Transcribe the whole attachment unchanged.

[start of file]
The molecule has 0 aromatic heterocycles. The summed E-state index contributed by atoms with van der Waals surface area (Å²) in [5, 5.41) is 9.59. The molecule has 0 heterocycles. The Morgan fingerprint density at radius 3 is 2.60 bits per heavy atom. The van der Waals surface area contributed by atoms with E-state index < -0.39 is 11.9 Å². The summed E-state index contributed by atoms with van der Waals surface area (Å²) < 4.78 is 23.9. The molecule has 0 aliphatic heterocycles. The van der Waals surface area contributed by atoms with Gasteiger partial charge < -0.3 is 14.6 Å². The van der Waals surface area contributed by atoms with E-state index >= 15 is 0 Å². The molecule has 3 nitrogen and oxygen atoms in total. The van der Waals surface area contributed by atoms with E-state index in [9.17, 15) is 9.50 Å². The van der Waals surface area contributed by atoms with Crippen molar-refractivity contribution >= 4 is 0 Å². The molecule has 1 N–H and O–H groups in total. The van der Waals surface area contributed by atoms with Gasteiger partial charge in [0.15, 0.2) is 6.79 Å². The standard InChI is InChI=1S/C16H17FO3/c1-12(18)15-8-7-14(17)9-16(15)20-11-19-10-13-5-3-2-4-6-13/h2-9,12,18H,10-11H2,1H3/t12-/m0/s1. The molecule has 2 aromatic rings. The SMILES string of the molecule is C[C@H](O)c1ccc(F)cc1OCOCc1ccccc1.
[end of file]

The molecule has 0 aromatic heterocycles. The summed E-state index contributed by atoms with van der Waals surface area (Å²) in [5, 5.41) is 9.59. The molecule has 0 heterocycles. The Morgan fingerprint density at radius 3 is 2.60 bits per heavy atom. The van der Waals surface area contributed by atoms with E-state index < -0.39 is 11.9 Å². The summed E-state index contributed by atoms with van der Waals surface area (Å²) < 4.78 is 23.9. The molecule has 0 aliphatic heterocycles. The van der Waals surface area contributed by atoms with Gasteiger partial charge < -0.3 is 14.6 Å². The van der Waals surface area contributed by atoms with E-state index >= 15 is 0 Å². The molecule has 3 nitrogen and oxygen atoms in total. The van der Waals surface area contributed by atoms with E-state index in [9.17, 15) is 9.50 Å². The van der Waals surface area contributed by atoms with Crippen molar-refractivity contribution >= 4 is 0 Å². The molecule has 1 N–H and O–H groups in total. The van der Waals surface area contributed by atoms with Gasteiger partial charge in [0.15, 0.2) is 6.79 Å². The standard InChI is InChI=1S/C16H17FO3/c1-12(18)15-8-7-14(17)9-16(15)20-11-19-10-13-5-3-2-4-6-13/h2-9,12,18H,10-11H2,1H3/t12-/m0/s1. The molecule has 2 aromatic rings. The SMILES string of the molecule is C[C@H](O)c1ccc(F)cc1OCOCc1ccccc1.